It’s infuriating. Haha. Joke’s on them.

Thursday, November 10, 2022

December 10th - JMC34 w/ Dougie Poole, Anna Fox Rochinski, and Crosslegged

December 10th - 8pm
@ Gottscheer Hall
657 Fairview Ave
Ridgewood, Queens

+Dougie Poole [NY] (10:40pm)
++Anna Fox Rochinski [NY] (9:50pm)
+++Crosslegged [NY] (9pm)

FREE. M to Seneca. L to Myrtle-Wyckoff.

Donate to the event here.

The only funding for this show is from donations. There is $1850 in overhead expenses & artist guarantees, and all money after that is split evenly between the three artists and myself. If the donations end up being less than $1850 all the artists and staff will still be paid at my personal expense. Budget below.

  • room fee $1000
  • artist guarantees $450 ($150 x 3 artists)
  • sound person $150
  • security $150
  • flyer $50
  • moving PA to / from my storage unit (~ $50)




Fanclub vol. 3 Dante Sudilovsky

Fanclub is a semi-regular recommendation series where I talk to Normal People about the Things They Like. 

Dante Sudilovsky (he/him) - San Francisco, CA
I know Dante because he went to college with Abbie From Mars.

JMC: What have you been listening to lately?
DS: Been really digging Market's new album. It's very gloomy white-boy-needs-therapy-core, so right up my alley. Winged Wheel's debut album "No Island" has become my running playlist, despite the fact that it's not really a great running album. Lots of interesting dissonance and just the right amount of experimentation, however. Oh, and let's not forget about Everyone Asked About You.  They're getting rereleased on Numero group, and the cleaned up/remastered 'It's days like this...' has been making me miss Her. I've also been revisiting Women's always-great second album "Public Strain". According to my Last.FM I've been listening to astrel k's "Flickering i" album. Don't know much about the dude other than he sounds British and makes some nice art rock sounds. Finally, Hood. One of my favorite bands of all time, their 1998 album "The Cycle of Days and Seasons", is the quintessential fall album for me... September brings the autumn dawn... So true...

JMC: You say live music in the Bay Area has been disappointing. What is disappointing about it?
DS: I think my disappointment stems from the scale of the music scene here. It’s simply much smaller than NYC or Philly. There’s fewer bands, fewer venues, and fewer touring bands coming through. I have to recalibrate my expectations of live music. Going to a show is not a 2-3 time a week thing here. It’s every 2 or 3 weeks. It just feels less alive here.

JMC: Do you think if you didn’t have the stress of starting new career and moving across the country you’d still feel that way?
DS: No! Not at all. I do truly believe there is great music/art being made here, especially in Oakland, but my perception of the whole place is colored by the realities of my everyday and being disconnected from the scene. Finding it just requires more effort than hopping on a subway. It requires knowing the right people and living in the right place. I’m learning to be more patient.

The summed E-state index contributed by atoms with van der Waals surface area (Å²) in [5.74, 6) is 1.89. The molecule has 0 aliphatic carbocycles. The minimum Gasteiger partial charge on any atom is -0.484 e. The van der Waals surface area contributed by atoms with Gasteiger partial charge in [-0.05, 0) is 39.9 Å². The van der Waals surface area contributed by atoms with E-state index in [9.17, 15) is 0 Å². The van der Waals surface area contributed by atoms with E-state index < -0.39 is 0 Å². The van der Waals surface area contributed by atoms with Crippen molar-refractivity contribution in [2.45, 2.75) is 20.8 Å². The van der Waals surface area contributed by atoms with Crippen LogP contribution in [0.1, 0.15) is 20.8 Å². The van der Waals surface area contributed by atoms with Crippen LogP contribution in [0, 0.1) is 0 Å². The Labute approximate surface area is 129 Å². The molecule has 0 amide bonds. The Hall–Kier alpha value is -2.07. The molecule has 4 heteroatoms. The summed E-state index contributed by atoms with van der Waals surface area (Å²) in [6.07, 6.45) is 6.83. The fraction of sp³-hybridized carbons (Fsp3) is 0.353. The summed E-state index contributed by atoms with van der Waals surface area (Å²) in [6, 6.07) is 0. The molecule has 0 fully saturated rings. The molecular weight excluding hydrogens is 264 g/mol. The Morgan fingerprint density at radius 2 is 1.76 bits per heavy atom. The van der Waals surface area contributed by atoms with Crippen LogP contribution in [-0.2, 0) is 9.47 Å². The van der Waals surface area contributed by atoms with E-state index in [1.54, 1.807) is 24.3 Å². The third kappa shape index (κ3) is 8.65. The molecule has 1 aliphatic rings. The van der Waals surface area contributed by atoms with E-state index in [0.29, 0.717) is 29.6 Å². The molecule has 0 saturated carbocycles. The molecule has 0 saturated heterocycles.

JMC: Do you ever feel like your apex of caring is behind you?
DS: Perhaps. Since I’ve been on hiatus from my radio show, music in general has become less a part of my life. What is filling that void now, I’m not sure. Maybe my everlasting search for decent affordable housing and groceries? I fear that I’m becoming that which those who do care all fear: an adult. I think it can be brought back into focus, but my life now just doesn’t have as many open doors through which to connect to art as in NYC.

JMC: Have you made any new friends since moving?
DS: Work in progress. I’ve made one very good friend (shoutout to Holly) since I’ve moved here. I’ve been talking to my neighbors the last couple of days and mindlessly swiping on dating apps. But this is another part of my life where I’m learning to be patient. It takes a very long time to make friends when you move to a new place by yourself. Finding the right people is worth the effort and worth the time but it’s something that does take longer than anyone wants

JMC: What is something you've been hearing a lot about but haven't fully made your mind up about yet?
DS: Hahah man I wish I was hearing a lot about anything at all. The only thing I hear about a lot here is psychedelic shamanistic ritual healing, fires, homelessness, and tech money. Music has become extremely internal for me here in the Bay. Rarely share and rarely shared.  

JMC: What do you do all day for money?
DS: Emails, spreadsheets, blah blah blah for a Berkeley-based organization working on greening schoolyards.  Looking for something that matters, maybe some day...

JMC: What do you think matters if not greening schoolyards?
DS: Meaning is complicated. Ugh. Personal fulfillment sometimes is enough, and all that we can really strive to achieve. Nine-to-five is going to be a hard gap to fill realistically for me. The jobs I would find truly meaningful are few, far between, and disappearing fast. I would love to live a life engaging with the things I’m deeply passionate about, like music/radio/watch repair, but for now I think the only thing that can realistically matter for me is filling my life with great people. What else is there really in this twilight, terminal world?... It would be perhaps my life dream to work at WFMU.

JMC: Oh damn you can repair watches?
DS: Yes! Been repairing watches since I was sixteen. I’m hoping to start apprenticing with a watchmaker in San Francisco.

JMC: Hell yeah. Okay, that’s it!
DS: Awesome. Sorry my answers were somewhat bleak. Haha.